@Richlane - Microsoft Account Technology Strategist - UK Education.
Tuesday November 8th, 11am-12pm
With Microsoft now being considered a virtualisation leader (Gartner 2011) isn’t it time you considered switching to Hyper-V and saving your organisation money? Carmel College have done just that, and will discuss the rationale behind their migration from VSphere and the benefits they have realised. We will explore the Microsoft Hyper-V Private Cloud Solution and you will be able to get answers to all your burning questions.
Following on from my Hyper-V Post I thought I would carry on the theme of High Availability and clustered services. Dell's EqualLogic PS Series iSCSI SAN optimise's resources by automating volume and network load balancing. A PS Series Group consists of one or more PS Series Array. Group Members are connected to an IP network and managed as a single system.
iSCSI or internet small computer systems interface to give it its full title, is a block level storage protocol that can be used to create a storage network over Ethernet. iSCSI uses ethernet as a transport medium for data from servers to storage devices or SAN'S (Storage Area Networks) such as EqualLogic. iSCSI encapsulates SCSI commands into TCP/IP and sends these commands over standard Ethernet, because of this iSCSI can be sent over LAN's and WAN's and these Arrays do not have to be located in the same room or even the same Galaxy as your servers.
Just a quick one here. nvspbind.exe developed by Keith Mange over at the Hyper-V team has given us this excellent tool for enabling and disabling protocol bindings from the stack in the parent partition. If you have ever tried this in Hyper-V Core then the lack of any graphical network interface makes this simple task impossible.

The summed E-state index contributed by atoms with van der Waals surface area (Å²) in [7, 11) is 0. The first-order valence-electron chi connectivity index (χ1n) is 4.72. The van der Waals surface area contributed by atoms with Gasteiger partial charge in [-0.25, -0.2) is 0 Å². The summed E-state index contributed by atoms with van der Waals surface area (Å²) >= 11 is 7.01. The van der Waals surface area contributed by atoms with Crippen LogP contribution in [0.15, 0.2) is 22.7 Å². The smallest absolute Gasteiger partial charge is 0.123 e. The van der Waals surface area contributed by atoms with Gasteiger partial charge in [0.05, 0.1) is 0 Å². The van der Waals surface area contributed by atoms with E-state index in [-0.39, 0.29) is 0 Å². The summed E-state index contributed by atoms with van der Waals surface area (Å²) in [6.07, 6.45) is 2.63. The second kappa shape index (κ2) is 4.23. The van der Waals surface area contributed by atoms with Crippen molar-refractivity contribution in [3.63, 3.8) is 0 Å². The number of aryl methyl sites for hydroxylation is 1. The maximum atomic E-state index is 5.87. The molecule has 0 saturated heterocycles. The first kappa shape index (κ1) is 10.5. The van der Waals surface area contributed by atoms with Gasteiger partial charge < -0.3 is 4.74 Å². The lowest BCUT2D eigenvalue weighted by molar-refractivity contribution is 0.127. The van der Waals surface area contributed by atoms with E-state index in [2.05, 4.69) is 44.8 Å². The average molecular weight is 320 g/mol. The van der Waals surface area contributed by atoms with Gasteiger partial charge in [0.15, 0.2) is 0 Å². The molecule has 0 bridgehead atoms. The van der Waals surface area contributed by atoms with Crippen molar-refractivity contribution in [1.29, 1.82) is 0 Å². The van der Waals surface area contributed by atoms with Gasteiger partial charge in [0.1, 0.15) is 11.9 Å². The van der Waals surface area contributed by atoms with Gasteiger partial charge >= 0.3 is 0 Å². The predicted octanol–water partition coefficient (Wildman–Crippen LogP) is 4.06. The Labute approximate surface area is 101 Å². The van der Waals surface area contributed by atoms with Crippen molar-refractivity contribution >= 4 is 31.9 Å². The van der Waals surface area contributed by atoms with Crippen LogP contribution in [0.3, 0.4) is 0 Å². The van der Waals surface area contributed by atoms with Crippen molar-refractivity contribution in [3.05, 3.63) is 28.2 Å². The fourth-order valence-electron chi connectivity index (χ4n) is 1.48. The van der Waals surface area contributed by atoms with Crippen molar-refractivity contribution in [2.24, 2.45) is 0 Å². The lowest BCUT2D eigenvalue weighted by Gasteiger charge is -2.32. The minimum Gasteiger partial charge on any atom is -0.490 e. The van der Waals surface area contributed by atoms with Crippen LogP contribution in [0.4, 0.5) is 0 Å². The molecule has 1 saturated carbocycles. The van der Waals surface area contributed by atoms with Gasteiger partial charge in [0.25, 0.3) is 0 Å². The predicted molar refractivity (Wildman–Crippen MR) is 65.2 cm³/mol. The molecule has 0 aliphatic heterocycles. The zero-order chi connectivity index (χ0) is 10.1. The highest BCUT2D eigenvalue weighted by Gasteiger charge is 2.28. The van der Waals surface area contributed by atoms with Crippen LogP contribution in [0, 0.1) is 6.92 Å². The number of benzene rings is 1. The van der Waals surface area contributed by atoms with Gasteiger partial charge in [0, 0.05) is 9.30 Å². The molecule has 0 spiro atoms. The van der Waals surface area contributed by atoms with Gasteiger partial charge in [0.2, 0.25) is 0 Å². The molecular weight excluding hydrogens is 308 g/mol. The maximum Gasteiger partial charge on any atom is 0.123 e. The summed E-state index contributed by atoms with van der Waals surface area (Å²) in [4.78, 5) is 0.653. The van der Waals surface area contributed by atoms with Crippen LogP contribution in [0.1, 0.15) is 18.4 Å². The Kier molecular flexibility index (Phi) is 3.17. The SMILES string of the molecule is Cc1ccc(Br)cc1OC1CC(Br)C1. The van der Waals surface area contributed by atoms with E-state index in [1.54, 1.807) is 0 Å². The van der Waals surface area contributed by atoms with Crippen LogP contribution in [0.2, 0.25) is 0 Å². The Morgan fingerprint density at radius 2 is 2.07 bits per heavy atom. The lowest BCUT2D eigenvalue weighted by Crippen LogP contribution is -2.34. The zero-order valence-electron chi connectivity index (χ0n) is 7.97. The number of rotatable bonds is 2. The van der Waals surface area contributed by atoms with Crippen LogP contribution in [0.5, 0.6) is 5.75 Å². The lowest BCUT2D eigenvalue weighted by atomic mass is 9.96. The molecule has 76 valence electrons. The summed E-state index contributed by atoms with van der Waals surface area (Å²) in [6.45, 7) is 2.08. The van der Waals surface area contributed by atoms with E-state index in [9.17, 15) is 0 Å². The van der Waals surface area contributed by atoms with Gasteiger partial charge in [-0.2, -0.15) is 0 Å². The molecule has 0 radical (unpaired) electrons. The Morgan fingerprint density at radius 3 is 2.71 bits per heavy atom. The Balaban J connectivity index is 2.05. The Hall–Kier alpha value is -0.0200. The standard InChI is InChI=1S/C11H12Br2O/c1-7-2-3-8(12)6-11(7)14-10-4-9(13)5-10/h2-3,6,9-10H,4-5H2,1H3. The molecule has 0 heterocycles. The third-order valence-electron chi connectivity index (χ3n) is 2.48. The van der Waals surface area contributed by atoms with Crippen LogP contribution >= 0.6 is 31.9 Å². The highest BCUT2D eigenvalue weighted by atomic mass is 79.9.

When you run nvspbind without any paramaters the output looks like this;
here you can see which protocols are enabled or disabled. nvspbind /? will show you all paramaters available.
nvspbind can be downloaded here http://archive.msdn.microsoft.com/nvspbind along with information on usage and paramaters.
Snapshots or Checkpoints - One and the Same.
First of all a snapshot is exactly the same as a checkpoint, if you use Hyper-V Manager you will see the term snapshot and if you use System Centre Virtual Machine Manager or SCVMM you will see checkpoint both processes are exactly the same the differences are merely in terminology.
The first and most important thing I would like to cover is that snapshots are not a backup/disaster recovery solution, they are simply a point in time capture of the data,hardware configuration and state of your virtual machine. snapshots are particulary useful for reverting back to a previous state quickly and easily, Microsoft only recommends the use of snapshops in a test/development environment. I only use snapshots for a virtual machine when applying updates to the guest operating system or an application within the OS, if the update is successful then the snapshot is immediately deleted and the VM shutdown so the merge process can take place. I do not recommend keeping snapshots of your Virtual Machines in a production environment.